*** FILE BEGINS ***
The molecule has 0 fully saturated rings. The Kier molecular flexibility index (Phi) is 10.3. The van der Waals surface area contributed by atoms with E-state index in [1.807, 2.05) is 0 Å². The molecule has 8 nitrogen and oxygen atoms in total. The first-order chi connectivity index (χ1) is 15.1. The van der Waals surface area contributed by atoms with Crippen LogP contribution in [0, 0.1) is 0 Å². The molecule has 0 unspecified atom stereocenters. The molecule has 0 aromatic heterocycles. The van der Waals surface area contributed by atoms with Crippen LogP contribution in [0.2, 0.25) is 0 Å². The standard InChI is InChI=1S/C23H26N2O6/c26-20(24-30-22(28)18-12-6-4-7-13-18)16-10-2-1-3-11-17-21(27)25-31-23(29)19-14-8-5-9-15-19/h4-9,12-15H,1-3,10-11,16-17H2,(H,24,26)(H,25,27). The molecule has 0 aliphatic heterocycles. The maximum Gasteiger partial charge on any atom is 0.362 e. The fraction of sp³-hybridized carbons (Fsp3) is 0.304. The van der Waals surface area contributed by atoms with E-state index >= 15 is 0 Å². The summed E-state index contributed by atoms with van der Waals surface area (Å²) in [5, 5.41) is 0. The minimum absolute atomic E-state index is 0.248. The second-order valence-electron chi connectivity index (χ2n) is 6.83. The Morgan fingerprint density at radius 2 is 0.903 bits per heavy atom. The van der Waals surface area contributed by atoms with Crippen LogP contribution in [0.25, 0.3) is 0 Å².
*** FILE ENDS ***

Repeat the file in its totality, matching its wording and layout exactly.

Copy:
The molecule has 0 fully saturated rings. The Kier molecular flexibility index (Phi) is 10.3. The van der Waals surface area contributed by atoms with E-state index in [1.807, 2.05) is 0 Å². The molecule has 8 nitrogen and oxygen atoms in total. The first-order chi connectivity index (χ1) is 15.1. The van der Waals surface area contributed by atoms with Crippen LogP contribution in [0, 0.1) is 0 Å². The molecule has 0 unspecified atom stereocenters. The molecule has 0 aromatic heterocycles. The van der Waals surface area contributed by atoms with Crippen LogP contribution in [0.2, 0.25) is 0 Å². The standard InChI is InChI=1S/C23H26N2O6/c26-20(24-30-22(28)18-12-6-4-7-13-18)16-10-2-1-3-11-17-21(27)25-31-23(29)19-14-8-5-9-15-19/h4-9,12-15H,1-3,10-11,16-17H2,(H,24,26)(H,25,27). The molecule has 0 aliphatic heterocycles. The maximum Gasteiger partial charge on any atom is 0.362 e. The fraction of sp³-hybridized carbons (Fsp3) is 0.304. The van der Waals surface area contributed by atoms with E-state index >= 15 is 0 Å². The summed E-state index contributed by atoms with van der Waals surface area (Å²) in [5, 5.41) is 0. The minimum absolute atomic E-state index is 0.248. The second-order valence-electron chi connectivity index (χ2n) is 6.83. The Morgan fingerprint density at radius 2 is 0.903 bits per heavy atom. The van der Waals surface area contributed by atoms with Crippen LogP contribution in [0.25, 0.3) is 0 Å².